The state Board of Examiners for Nursing disciplined six nurses this week, including several cases of nurses who abused drugs or alcohol. On Wednesday, the board revoked the license of Michelle Murphy, a registered nurse from Longmeadow, Massachusetts, for violating an earlier probation by not submitting drug test results to the state Department of Public Health, records show. In April, the board had placed her on probation for two years based on findings that she took the painkillers fentanyl and Dilaudid for her own use and abused controlled substances to excess, records show. The board also revoked the license of licensed practical nurse Adam Burr of New Britain, who was intoxicated while working for PSA Healthcare of Plainville doing care in a patient’s home, state records show. The board found that Burr’s abuse of alcohol and an emotional disorder or mental illness he has suffered from since 2013 were affecting his ability to practice nursing.
The Board of Examiners for Nursing on Wednesday disciplined four nurses, including three for their abuse of alcohol or drugs. The board suspended the registered nursing license of Lori Riley of Sharon after finding that she posed a clear and immediate danger to the public. Records show that in 2015, while working for All About You Homecare in Torrington, she took Percocet meant for a patient, replaced it with Tylenol and falsified the patient’s medical record. From 2014 to 2016, Riley abused Percocet, Oxycodone and Vicodin, records show. This past January, she signed a plan to enter a confidential rehabilitation program, but records show she failed to comply with the program or begin outpatient treatment for substance abuse.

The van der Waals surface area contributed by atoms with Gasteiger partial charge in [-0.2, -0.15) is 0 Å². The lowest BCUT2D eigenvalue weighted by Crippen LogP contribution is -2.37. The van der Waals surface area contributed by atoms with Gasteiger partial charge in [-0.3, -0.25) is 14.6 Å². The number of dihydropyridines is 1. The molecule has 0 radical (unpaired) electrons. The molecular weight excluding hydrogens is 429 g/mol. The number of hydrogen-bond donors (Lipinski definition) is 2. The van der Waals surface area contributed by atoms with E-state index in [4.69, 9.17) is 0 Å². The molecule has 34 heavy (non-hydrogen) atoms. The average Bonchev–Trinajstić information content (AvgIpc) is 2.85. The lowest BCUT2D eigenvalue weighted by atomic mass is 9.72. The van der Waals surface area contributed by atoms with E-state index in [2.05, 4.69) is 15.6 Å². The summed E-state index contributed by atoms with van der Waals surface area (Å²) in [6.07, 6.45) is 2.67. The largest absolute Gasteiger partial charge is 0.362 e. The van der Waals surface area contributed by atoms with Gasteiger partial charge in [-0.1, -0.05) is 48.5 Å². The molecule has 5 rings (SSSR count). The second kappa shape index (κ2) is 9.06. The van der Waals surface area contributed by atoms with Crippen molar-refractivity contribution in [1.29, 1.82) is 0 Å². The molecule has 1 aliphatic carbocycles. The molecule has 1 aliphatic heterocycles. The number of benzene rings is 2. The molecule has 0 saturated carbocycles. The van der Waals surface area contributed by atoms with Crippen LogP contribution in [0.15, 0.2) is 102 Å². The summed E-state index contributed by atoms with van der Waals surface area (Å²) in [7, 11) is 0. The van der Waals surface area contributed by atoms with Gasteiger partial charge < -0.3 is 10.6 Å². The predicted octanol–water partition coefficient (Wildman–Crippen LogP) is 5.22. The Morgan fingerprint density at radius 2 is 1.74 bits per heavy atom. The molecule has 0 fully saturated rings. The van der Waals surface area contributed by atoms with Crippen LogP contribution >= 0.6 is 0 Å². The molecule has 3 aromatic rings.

The state Medical Examining Board on Tuesday revoked the medical license of a Bristol doctor who had inappropriate sexual conduct with female patients while working in Maine. Also, the board rejected a consent order that would have reprimanded and fined Dr. David Burchenal of Stonington $3,000 for failing to provide adequate follow-up care for a patient who later died of cancer. Some members said they wanted a stiffer penalty. “This is nothing,’’ board member Dr. Robert Green said of the fine. “A man died.”